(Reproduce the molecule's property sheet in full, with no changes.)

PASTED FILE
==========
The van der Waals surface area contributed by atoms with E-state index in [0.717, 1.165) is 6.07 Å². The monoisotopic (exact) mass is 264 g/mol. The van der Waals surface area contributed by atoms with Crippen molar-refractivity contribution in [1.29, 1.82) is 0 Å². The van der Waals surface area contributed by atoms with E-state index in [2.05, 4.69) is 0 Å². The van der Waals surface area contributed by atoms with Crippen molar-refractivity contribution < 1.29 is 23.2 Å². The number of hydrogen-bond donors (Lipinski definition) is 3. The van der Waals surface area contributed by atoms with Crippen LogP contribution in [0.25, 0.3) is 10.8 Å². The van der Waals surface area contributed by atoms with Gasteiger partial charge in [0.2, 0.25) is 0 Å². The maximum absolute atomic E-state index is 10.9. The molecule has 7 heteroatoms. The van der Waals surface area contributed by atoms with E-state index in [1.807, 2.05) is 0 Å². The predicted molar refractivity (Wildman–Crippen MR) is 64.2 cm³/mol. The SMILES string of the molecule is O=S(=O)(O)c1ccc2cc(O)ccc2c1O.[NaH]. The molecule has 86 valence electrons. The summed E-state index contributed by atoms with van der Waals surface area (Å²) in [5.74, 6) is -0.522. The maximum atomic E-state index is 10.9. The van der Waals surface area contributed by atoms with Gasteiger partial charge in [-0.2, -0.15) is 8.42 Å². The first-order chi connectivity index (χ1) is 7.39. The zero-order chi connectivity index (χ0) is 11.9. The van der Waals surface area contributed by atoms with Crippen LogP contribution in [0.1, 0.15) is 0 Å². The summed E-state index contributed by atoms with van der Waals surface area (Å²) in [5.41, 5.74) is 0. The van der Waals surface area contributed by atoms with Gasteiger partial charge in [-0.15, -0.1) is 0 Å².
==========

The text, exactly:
The van der Waals surface area contributed by atoms with E-state index in [0.717, 1.165) is 6.07 Å². The monoisotopic (exact) mass is 264 g/mol. The van der Waals surface area contributed by atoms with Crippen molar-refractivity contribution in [1.29, 1.82) is 0 Å². The van der Waals surface area contributed by atoms with E-state index in [2.05, 4.69) is 0 Å². The van der Waals surface area contributed by atoms with Crippen molar-refractivity contribution < 1.29 is 23.2 Å². The number of hydrogen-bond donors (Lipinski definition) is 3. The van der Waals surface area contributed by atoms with Crippen LogP contribution in [0.25, 0.3) is 10.8 Å². The van der Waals surface area contributed by atoms with Gasteiger partial charge in [0.2, 0.25) is 0 Å². The maximum absolute atomic E-state index is 10.9. The molecule has 7 heteroatoms. The van der Waals surface area contributed by atoms with E-state index in [1.807, 2.05) is 0 Å². The predicted molar refractivity (Wildman–Crippen MR) is 64.2 cm³/mol. The SMILES string of the molecule is O=S(=O)(O)c1ccc2cc(O)ccc2c1O.[NaH]. The molecule has 86 valence electrons. The summed E-state index contributed by atoms with van der Waals surface area (Å²) in [5.74, 6) is -0.522. The maximum atomic E-state index is 10.9. The van der Waals surface area contributed by atoms with Gasteiger partial charge in [-0.2, -0.15) is 8.42 Å². The first-order chi connectivity index (χ1) is 7.39. The zero-order chi connectivity index (χ0) is 11.9. The van der Waals surface area contributed by atoms with Crippen LogP contribution in [0.1, 0.15) is 0 Å². The summed E-state index contributed by atoms with van der Waals surface area (Å²) in [5.41, 5.74) is 0. The van der Waals surface area contributed by atoms with Gasteiger partial charge in [-0.15, -0.1) is 0 Å².